29 SEPTEMBER 1967, Page 25

Tat won't do


The first of this year's Ring cycles, three- quarters of the way through at this writing, has been worth anybody's money for the Covent Garden orchestra and Mr Solti's handling of it. It wasn't only that the music's tidal waves knocked us off our feet. There have also been modellings on a smaller scale that should be remembered as patterns. A case in point was the prelude to Siegfried, often a mudpack. For once in a way the bassoon thirds, the c.b. tuba solo and the tuba unisons later had shape and beauty as well as giving us the creeps. Some day I hope to hear the climbing violins at the beginning of the last scene reach their stratospheric C sharp as one man and of one mind. Last Friday they didn't quite bring it off.

It can't be said they had much symbolical encouragement from a production which had Ticho Parly, the Siegfried, climbing down Biiinnhilde's mountain as much as up it. Has there, by the way, ever been a Siegfried who looked the part. so stunningly? I leaf .thr0t14111 yellow old publicity prints from Bayreuth and elsewhere without coming upon anybody who was a patch on Mr Parly. That Mr Parly isn't much of a singer, though often a plausible one, is a pity. His acting, too, had limitations. But what Siegfried could be expected to dash about as nippily as Wagner requires on sets riddled with so many slopes, holes and ha-ha hedges?

Of other guests, Theo Adam, from Germany, the new Wotan/Wanderer, sang energetically, pouring out ample tone but sometimes giving an edge or a shake to it that made me dream nostalgically of Friedrich Schorr. In fact, all the way along. starting with Rheingold, I had simi- lar nostalgic twinges about the singing generally. There hasn't been half enough richness, steadi- ness or smoothness. The Siegmund of Ernst Kozub often came near to these targets; his tenor is big and has a touch of gold in it. Ingrid Bjoner's soprano, too, is sizeable, but often her Sieglinde line was cumbersome. In her scenes with the Wanderer, Amy Shuard's voice shone like the steel breastplate Brunnhilde is supposed to wear and in this evasive production doesn't. In the Siegfried finale she managed Briinnhilde's progress from flat-on-back to sitting, leg-tuck and kneeling positions—while melodiously hail- ing the sun—with such address that commisera- tions may be spared. But what a gymnastic to impose on any unaided girl! Wagner's imagina- tion was equalled only by his lack of it.

The best singing to date has been by the three Rhinemaidens, all with wigs like Jenny Lee, the Valkyries' octet, Josephine Veasey (Fricka), whose neo-Weberian bit, 'Deiner ew'gen Gattin' (Walkiire, Act 2) was so good that I didn't want it to stop, and Helen Watts, whose few staves of Erda (Siegfried, Act 2) were enounced in noble, level tones that almost made up for the apolo- getic, almost shifty way in which this produc- tion manages Earth Mother's comings and goings. The best acting has been that of John Lanigan who, as the Siegfried Mime, acts so well with his arms (he gives them an ape-like swing), his mouth (he turns it into a rat-trap) and the circumflex of his eyebrows (a poisoned dart if ever there was one) that he needn't bother to act as much as he was doing the other night with his voice. The most terrifying Mime I ever saw, Peter Klein, the man who wore a duralumin frame in his trousers so that he could run about knock-kneed and really look dwarf-size, gave us what came pretty close to bel canto most of the time. However, Mr Lanigan is well on the way to the finished article. A few less snarls and whines and he'll be there. Of two other great character roles the Rheingold Alberich was cogently done by Gwyn Griffiths, the Siegfried Alberich promisingly by Napoleon Bisson (he would have impressed more if not got up as a sort of decrepit Flower Child), and Loge by John Dobson something too straight-faced.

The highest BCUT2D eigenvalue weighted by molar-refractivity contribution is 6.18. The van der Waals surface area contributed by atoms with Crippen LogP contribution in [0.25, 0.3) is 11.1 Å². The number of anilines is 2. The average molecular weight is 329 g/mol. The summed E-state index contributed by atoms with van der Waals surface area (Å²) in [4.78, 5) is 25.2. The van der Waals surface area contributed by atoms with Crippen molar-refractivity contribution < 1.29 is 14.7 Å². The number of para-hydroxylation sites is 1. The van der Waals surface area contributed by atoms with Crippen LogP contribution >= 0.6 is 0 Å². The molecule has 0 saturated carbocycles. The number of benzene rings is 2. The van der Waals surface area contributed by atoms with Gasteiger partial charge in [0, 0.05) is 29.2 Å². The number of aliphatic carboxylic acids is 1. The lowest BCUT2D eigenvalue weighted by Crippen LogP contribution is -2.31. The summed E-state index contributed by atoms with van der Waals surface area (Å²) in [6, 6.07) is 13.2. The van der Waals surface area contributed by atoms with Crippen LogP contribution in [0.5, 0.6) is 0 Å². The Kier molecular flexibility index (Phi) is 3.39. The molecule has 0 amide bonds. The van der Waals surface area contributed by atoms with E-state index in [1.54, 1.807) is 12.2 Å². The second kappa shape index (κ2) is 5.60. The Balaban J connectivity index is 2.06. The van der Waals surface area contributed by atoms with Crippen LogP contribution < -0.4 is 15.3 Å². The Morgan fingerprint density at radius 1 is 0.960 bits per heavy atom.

A further word about the production.

In the Covent Garden lobby the bilingual libretto printed for the Friends' organisation (English words by William Mann) is selling like cheeseburgers to new Ring-goers who, during the intervals, are enabled by its light to check on how they (and Wagner) are being cheated. Dragon has no cave, pokes his head out of hole in ground, drops back into hole when killed by Siegfried in the feeblest Ring contest ever seen, which is saying a lot. It follows that, there being no dragon-corpse for Siegfried to lug about when tidying up, all those ferocious dragon motifs and double-bass grunts from the orchestra pit which are supposed to synchronise with his labours go for nothing. What Mr Parly did was poke about with Nothung in a pit where nothing was left alive to poke at. This is one of several cases where Wagner's music is either flatly contradicted or muffed by what we see. It just won't do. Some of Wagner's stage direc- tions for The Ring are impracticable. We all know that. But it doesn't help to pretend the others, or some of them, aren't there.